Hemonster's ACIM conversion

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Post by Johny » Mon, 18 May 2009, 20:17

I just had a response about BMS changes.
See what you make of this reply from them.
"it can charge with 1C and discharge with 2C together, and also can charge with 5C and discharge with 10C in moment." worried me a bit.

----------------------------------------------------------
Image

1, This system has 10 battery packs, each pack has 38120- 40 cells, 20 in series, the nominal capacity is 20Ah, nominal voltage is 60V. The totally capacity is 20Ah,and 600V. The worhing voltage is between 500V—660V, the max charge voltage is 730V, it can charge with 1C and discharge with 2C together, and also can charge with 5C and discharge with 10C in moment.
2, each battery pack dimension is 150×158×500㎜。Weight is 15.5Kg。
3 . A single battery pack installed capacity module type balanced to ensure that its charge, discharge and still have a balanced role of state.
4 A single battery pack has the 27 holes outlet inside, as a communication sample, and if the temperature testing requirements, can provide jack.
5. The system has a control box. Each battery pack has sampling line and the control box to connect, control box to control every single battery and the battery packs of over-charge and over-discharge,over-current protection, short circuit protection, control box with 400A fuse and indicator light 10 shows that the equilibrium state of the battery pack any anomaly, the master cartons have 17 core socket as battery charge and discharge current and the overall battery voltage and all the work of the state of the main circuit of the communication module sample used;
6 6.Master box dimensions of 220 × 160 × 120 mm, weight about 6Kg, have four mounting holes.
PS:every 38120 cells we have 3V10Ah to calculate.

Edit: Added image
Last edited by Johny on Tue, 19 May 2009, 08:02, edited 1 time in total.

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Post by weber » Mon, 18 May 2009, 20:21

Hemonster wrote: Can your battery do that? ie. 1C continous charge rate?
No trouble. Particularly since charging is endothermic. But I don't know what it does to their life. 0.5C is recommended.
Sorry, let me clarify ... the high resistance is from batt +ve to chasis, and another one from -ve batt to chasis, each monitored separately. Insulation failure from mid pack to chasis will generate a warning because a conduction path will flow through the high resistance via the chasis to the mid pack.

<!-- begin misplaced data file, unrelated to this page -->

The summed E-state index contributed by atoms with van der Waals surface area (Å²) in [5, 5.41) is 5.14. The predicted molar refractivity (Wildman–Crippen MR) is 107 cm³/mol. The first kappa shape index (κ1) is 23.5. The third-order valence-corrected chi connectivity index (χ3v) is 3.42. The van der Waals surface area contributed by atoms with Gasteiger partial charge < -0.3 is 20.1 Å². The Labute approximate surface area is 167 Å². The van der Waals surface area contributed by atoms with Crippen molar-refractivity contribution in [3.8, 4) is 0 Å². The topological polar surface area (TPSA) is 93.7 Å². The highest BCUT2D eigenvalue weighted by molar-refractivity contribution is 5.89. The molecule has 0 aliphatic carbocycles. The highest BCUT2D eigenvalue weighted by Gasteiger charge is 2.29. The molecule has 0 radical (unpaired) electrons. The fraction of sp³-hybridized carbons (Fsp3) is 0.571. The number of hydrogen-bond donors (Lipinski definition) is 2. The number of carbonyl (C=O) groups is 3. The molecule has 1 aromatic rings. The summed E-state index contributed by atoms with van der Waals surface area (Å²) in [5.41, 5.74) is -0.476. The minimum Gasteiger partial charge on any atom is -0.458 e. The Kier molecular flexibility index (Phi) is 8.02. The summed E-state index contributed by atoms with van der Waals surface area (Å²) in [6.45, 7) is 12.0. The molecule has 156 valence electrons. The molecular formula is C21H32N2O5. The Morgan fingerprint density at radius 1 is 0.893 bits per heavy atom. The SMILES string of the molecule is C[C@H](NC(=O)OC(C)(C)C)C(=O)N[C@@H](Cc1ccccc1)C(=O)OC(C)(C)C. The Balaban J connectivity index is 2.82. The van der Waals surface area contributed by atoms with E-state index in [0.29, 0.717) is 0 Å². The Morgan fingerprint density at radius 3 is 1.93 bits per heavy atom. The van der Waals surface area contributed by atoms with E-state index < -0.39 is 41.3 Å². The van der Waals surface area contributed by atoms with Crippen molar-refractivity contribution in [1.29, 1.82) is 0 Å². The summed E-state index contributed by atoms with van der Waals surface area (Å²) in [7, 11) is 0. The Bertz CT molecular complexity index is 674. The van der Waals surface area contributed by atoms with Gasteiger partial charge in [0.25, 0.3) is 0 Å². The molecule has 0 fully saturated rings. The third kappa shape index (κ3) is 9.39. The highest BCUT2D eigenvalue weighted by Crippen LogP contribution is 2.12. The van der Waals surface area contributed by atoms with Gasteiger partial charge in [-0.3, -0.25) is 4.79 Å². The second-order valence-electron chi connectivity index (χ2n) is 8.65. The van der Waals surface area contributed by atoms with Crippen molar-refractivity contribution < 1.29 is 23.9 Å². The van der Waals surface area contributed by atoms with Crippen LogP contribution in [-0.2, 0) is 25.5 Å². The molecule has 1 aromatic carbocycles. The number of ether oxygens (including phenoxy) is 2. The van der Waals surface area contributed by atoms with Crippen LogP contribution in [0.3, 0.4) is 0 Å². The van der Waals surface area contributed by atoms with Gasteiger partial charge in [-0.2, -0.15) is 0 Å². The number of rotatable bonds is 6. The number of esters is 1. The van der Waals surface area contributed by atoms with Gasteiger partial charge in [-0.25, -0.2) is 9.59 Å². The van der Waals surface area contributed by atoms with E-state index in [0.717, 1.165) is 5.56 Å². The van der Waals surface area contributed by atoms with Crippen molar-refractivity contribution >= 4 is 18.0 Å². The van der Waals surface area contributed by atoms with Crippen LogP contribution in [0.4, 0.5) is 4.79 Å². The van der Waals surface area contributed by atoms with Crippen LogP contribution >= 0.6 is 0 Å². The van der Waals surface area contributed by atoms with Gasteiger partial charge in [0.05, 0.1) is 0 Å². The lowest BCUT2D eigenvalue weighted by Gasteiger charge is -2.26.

I beg to differ, unless I am still not understanding what you propose. With two equal resistors from chassis to battery extremes, mid pack will be sitting at the same potential as the chassis therefore insulation failure from mid pack to chassis will not cause any additional current to flow anywhere, until someone connects themselves between chassis and some other part of the battery (and thereby becomes the second fault, with the first having gone undetected).
I have learnt from another forum that small leakage currents over long periods of time can corrode contacts as you are wearing the metal away. This is exemplified with the process of electrolysis, using a high voltage DC small current source, place the electrodes in a water solution with electrolyte mixture (baking soda say). Even with small currents you will see corrosion on the electrodes. A similar issue occurs with these high impedance resistance connections.
OK. But, as you say, that will be taken care of by pack-breakup contactors as pioneered by acmotor, which in his and my opinion are not optional.
The leakage detector doesn't detect short across the pack, only leakage from pack or traction circuit to chasis.
Agreed. Only I prefer to use the term "insulation failure" rather than "leakage" because an earth "leakage" circuit breaker (ELCB) only detects potentially lethal currents (and interrupts them quickly) while an insulation monitor must detect sub-lethal currents that it tries to create itself.
So if water bridged across mid pack to chasis, the leakage detector would sound.
A proper insulation monitor would, but not the simple one you describe above.

If you were to switch the resistors in alternately, and allow for some delay due to capacitance, then you could detect a fault from any part of the battery to chassis. But, as I think you mentioned, you must not detect false positives due to AC voltages between pack and chassis caused by perfectly normal, fully insulated, VFD operation. (e.g. the 3rd-harmonic common-mode "neutral wobble").
If it bridged across the internal batteries inthe pack without touching the chasis, then you either have to rely on your BMS for the warning, or fusing per pack. You could however encase the batteries in a metal box that is connected to chasis ground, and if water gets in, there is a good chance that it will short from battery terminal to its box, hence triggering the leakage detection.
Agreed.
Do you know pricing for these [Bender insulation monitors]?

No, sorry. Haven't got that far. These from Farnell may be an indication. $300 to $600. I haven't looked at the specs to see if they are suitable.
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Post by woody » Mon, 18 May 2009, 20:25

Johny wrote: I just had a response about BMS changes.
See what you make of this reply from them.
"it can charge with 1C and discharge with 2C together, and also can charge with 5C and discharge with 10C in moment." worried me a bit.
My Engrish<->English translation:

Discharge: 2C (40Amp) continuous, 10C (200Amp) peak
Charge: 1C (20Amp) continuous, 5C (100Amp) peak.
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Post by antiscab » Mon, 18 May 2009, 20:28

weber wrote:
I beg to differ, unless I am still not understanding what you propose. With two equal resistors from chassis to battery extremes, mid pack will be sitting at the same potential as the chassis therefore insulation failure from mid pack to chassis will not cause any additional current to flow anywhere, until someone connects themselves between chassis and some other part of the battery (and thereby becomes the second fault, with the first having gone undetected).


the twin connection point approach *requires* that the high resistance paths are *not* always present. its always one or the other, or neither.